Marodin and Spencer among 17 campus fellowship award winners
- February 23, 2021
- Financial support awarded by the UCI Graduate Division helps offset tuition costs and allows for dissertation and publication focus
Two social sciences graduate students are among recipients of UCI endowed fellowships awarded by the Graduate Division. Fabrizio Almeida Marodin, economics, is one of six Miguel Velez Scholarship winners, and Breauna Spencer, sociology, is one of four recipients of the Brython Davis Fellowship. The awards cover resident fees in spring quarter and include a $6,000 stipend. Learn more below about Marodin and Spencer’s research and awards, and congrats to all 17 campus fellowship award winners.
Fabrizio Almeida Marodin, Economics
Miguel Velez Scholarship
I am Brazilian and I took my undergrad studies at the Universidade Federal do Rio Grande do Sul, in the city of Porto Alegre. This is a federally funded research university located in the south of Brazil. I came to the U.S. in 2016 – along with my wife and two young kids - to pursue my Ph.D. in economics. My research focuses on consequences of financial regulation and credit policies, as well as its broad macroeconomic effects. In my dissertation, I study how changes in macroprudential regulation brought by the post-crisis reforms agenda interfered with risk-taking and prices in the mortgage market. Besides that, I have ongoing projects which analyze other episodes in United States financial history where credit policies played an important role. I am very grateful to have won the Miguel Velez Scholarship. It will definitely help me to concentrate my work on writing up my dissertation and pushing my research forward.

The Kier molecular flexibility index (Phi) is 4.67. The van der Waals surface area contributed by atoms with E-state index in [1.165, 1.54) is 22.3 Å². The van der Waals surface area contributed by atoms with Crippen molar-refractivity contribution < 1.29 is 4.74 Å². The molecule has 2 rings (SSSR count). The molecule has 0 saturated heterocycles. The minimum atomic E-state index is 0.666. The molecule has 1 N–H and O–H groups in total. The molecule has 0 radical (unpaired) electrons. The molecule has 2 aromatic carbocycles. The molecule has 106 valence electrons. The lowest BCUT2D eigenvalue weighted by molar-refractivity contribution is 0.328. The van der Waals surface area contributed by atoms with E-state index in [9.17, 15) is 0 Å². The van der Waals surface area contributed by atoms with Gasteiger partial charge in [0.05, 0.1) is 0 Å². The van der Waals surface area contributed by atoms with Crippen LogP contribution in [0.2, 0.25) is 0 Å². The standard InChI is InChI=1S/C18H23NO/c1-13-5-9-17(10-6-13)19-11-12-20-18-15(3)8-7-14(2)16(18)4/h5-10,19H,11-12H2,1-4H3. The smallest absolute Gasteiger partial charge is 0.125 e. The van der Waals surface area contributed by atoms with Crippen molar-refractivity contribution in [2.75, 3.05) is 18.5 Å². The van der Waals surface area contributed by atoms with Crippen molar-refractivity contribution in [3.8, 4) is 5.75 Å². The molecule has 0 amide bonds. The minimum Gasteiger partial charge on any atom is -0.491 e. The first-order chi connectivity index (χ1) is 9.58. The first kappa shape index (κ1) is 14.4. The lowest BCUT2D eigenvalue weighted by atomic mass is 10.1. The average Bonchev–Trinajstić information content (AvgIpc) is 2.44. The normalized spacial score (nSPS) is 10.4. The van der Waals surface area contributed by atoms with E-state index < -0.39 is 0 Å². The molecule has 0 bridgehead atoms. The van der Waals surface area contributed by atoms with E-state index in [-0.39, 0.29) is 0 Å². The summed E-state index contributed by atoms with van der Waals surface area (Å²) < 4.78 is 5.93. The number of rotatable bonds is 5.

The Miguel Velez Scholarship provides financial support to graduate students who demonstrate outstanding past academic achievement as well as future promise, have financial need, and are citizens of a Latin American country.
Breauna Spencer, Sociology
Brython Davis Fellowship
I attended UC Irvine as an undergraduate student and majored in sociology and education sciences. My research interests are tailored to understanding the academic, social, and psychological factors that both encourage and hinder the overall achievement and success of undergraduate and graduate students majoring in computing and engineering disciplines. Some of the current research projects I work on include an in-depth examination of the psychological effects of code-switching amongst Black women doctoral students while other research studies explore the experiences of men of color in STEM doctoral programs, and the strategies that help them persist to degree completion. I also have a manuscript that was recently accepted to a sociology journal that explores the psychological costs of racial discrimination amongst Black men enrolled in STEM doctoral programs across the United States. Ultimately, my work is grounded in ensuring that higher education institutions support and uplift historically marginalized students, and subsequently providing them with access, equity, and inclusion. Overall, receiving the Brython P. Davis Fellowship is a tremendous honor as it will support me in being able to focus more on my research, writing manuscripts for publication, and presenting at national conferences.
The Brython Davis Fellowship provides financial support to graduate students who demonstrate outstanding past academic achievement as well as future promise, have financial need, are U.S. citizens, and are the child of a service member or veteran of the U.S. Navy or Marine Corps.